Approximately 23,000 – 12,000 years ago the Niagara Escarpment was covered with a 2 – 3 kilometers thick sheet of ice, known as the “Wisconsin Glacier”. The retreat of the Wisconsin Glacier was the consequence of the Great Lakes surrounding Niagara Peninsula and the Niagara Falls themselves.
The glacial period occurred over 65,000 years ago and it appeared in three distinct stages. The early Wisconsin Glacier covered the entire Niagara District and most of the northern North America 65,000 years ago. This glacier remained for a period of approximately 15,000 years before it began retreat.
The middle Wisconsin Glacier progressed again over the Niagara District 40,000 years ago. It remained the same for approximately 8,000 years before it began to retreat. The late Wisconsin Glacier made another progression 20,000 years ago. It remained for approximately 8,000 years before beginning its final retreat.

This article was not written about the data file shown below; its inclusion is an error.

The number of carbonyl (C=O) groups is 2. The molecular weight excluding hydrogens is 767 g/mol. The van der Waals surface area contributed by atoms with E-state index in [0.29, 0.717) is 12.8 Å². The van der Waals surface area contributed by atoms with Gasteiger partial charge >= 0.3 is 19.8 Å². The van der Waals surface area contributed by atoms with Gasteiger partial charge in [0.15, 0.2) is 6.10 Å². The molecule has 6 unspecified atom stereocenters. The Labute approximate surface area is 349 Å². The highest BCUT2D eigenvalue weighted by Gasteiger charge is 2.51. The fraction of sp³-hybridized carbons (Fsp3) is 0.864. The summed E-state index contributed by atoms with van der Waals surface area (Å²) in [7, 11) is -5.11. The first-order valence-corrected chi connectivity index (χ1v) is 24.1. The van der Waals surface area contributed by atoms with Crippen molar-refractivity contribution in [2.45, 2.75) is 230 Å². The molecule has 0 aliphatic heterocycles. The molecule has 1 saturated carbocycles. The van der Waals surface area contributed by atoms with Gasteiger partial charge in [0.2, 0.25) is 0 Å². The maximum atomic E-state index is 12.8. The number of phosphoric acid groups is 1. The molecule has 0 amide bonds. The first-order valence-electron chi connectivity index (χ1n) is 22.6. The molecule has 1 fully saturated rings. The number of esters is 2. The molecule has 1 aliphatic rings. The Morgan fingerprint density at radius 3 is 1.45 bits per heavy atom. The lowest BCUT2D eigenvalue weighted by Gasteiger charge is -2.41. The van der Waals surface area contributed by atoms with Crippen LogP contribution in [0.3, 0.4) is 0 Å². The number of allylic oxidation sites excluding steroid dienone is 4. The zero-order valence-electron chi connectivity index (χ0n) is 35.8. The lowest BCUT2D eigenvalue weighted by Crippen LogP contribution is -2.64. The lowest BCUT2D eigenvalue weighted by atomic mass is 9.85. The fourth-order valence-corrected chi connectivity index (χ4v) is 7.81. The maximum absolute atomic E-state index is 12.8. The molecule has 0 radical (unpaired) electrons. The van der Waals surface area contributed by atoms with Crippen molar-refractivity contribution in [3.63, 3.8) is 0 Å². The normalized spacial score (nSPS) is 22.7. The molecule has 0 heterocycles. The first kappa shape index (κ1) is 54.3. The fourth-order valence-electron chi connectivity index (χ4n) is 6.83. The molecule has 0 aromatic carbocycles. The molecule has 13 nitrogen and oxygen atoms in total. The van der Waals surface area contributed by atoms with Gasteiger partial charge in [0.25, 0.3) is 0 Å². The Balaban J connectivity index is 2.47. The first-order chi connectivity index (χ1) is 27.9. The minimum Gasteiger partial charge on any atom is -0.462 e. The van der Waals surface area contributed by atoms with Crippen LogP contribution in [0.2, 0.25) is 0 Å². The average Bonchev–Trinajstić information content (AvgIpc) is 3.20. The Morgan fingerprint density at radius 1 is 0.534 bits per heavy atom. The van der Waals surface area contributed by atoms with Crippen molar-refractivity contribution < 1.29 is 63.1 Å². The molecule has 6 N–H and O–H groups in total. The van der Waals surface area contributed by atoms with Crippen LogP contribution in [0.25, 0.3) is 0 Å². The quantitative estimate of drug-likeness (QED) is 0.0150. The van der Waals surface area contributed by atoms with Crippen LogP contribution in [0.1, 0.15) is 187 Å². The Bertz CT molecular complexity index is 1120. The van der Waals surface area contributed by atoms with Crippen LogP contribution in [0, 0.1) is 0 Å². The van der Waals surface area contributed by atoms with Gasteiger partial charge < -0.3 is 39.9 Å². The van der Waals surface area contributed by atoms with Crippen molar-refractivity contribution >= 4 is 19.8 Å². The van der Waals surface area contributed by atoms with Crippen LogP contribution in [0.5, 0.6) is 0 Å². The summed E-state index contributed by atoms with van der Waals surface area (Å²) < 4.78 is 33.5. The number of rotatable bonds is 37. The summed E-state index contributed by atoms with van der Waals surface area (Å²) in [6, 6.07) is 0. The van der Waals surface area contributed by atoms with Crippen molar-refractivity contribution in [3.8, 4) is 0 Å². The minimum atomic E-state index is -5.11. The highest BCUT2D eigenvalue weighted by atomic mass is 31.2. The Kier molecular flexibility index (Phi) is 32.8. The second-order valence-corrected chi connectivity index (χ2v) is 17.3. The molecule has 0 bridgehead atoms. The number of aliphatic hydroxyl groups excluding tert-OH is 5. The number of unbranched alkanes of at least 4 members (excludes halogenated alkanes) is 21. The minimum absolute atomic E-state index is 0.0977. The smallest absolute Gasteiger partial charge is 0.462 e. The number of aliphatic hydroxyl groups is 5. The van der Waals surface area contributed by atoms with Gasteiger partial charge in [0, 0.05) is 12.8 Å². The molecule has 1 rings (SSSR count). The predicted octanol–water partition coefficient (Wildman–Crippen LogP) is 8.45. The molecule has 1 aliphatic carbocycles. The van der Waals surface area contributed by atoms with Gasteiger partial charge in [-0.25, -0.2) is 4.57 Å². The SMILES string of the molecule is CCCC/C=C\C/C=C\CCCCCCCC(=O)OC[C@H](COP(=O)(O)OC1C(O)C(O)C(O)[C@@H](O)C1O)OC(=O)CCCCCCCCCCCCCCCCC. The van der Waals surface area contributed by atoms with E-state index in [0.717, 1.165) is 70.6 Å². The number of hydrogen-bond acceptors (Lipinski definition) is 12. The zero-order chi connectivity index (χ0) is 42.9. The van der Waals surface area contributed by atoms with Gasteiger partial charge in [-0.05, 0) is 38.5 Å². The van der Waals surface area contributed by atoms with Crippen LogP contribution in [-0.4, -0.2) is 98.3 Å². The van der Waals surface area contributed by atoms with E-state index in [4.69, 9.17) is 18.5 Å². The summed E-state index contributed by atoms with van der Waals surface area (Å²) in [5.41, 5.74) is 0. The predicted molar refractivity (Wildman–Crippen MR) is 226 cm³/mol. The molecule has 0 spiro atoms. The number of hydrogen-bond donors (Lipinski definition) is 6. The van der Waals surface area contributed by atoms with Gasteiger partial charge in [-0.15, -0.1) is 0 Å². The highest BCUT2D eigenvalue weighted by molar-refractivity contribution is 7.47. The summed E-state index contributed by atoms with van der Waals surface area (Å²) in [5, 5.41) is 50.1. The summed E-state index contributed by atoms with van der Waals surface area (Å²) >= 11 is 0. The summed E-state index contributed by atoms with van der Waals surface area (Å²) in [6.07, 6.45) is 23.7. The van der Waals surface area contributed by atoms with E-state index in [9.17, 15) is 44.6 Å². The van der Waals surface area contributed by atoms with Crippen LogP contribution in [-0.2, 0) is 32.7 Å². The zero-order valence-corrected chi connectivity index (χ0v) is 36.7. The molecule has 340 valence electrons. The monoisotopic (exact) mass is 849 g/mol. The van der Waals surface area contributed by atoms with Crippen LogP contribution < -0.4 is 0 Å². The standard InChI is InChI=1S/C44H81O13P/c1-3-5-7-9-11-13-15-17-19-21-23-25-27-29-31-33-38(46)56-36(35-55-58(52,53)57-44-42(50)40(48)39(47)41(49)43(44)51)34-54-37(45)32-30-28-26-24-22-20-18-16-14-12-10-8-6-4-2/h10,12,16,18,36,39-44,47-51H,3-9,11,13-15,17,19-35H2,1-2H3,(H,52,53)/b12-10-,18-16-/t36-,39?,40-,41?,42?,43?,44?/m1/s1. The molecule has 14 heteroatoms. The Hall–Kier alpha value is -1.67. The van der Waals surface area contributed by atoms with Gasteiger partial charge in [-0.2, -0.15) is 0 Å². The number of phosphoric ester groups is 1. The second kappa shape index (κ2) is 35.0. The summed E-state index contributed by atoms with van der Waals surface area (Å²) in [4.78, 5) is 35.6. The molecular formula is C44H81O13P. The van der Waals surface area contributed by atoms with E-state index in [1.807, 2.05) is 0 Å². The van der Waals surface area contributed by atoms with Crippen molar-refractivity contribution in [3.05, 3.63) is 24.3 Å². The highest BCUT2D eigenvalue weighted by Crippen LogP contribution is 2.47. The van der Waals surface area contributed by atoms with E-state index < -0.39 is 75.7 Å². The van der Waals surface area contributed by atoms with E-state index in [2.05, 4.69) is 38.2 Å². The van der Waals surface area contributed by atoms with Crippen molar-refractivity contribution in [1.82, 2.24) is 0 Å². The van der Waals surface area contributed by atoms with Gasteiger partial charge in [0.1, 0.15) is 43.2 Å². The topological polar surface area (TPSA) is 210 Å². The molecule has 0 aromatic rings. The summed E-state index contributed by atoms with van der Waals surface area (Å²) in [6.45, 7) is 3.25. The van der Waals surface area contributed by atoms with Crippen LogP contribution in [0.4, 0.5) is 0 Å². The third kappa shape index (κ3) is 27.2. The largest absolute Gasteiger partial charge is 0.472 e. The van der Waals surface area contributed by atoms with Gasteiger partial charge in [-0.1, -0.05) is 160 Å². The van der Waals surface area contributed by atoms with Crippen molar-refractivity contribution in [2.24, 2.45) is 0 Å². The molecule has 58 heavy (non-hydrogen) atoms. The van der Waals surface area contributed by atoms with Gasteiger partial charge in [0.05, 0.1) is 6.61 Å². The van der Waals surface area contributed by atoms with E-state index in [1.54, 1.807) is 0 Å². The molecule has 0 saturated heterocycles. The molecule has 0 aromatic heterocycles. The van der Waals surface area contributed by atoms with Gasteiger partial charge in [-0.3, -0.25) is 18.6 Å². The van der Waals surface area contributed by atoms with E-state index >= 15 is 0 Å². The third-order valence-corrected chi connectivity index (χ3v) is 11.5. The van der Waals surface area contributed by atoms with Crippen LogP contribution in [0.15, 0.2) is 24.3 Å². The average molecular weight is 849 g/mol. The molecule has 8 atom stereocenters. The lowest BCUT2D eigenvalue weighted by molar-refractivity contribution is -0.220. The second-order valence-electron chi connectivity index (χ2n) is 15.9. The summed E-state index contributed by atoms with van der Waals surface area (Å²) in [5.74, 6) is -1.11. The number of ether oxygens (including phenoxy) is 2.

The plain of the lowest beach was 122 – 153 meters (400 – 500 feet) above present Lake Ontario, formerly known as Lake Iroquois.
As the Glacier retreated, the water levels slowly lowered forming four lakes. These include:
- Glacial Lake Algonquin – (area including Lake Superior, Lake Michigan and Lake Huron)
- Glacial Lake Warren – small (Lake Erie)
- Glacial Lake Iroquois – small (Lake Ontario)
- Glacial Lake Tonawanda – area western New York
As the late Wisconsin Glacier retreated northward, it created several outlets. These outlets were later cutoff because of the rising of lands from glacial rebound, with exception to the Niagara River.
The outlets include:
- An outlet from Lake Algonquin (Lake Huron) to Lake Iroquois (Lake Ontario)
- An outlet from Lake Algonquin (Lake Huron) through Lake Nippissing to the Ottawa Valley
- An outlet from Lake Iroquois (Lake Ontario) through the Mohawk Valley (Rochester) to the Hudson River.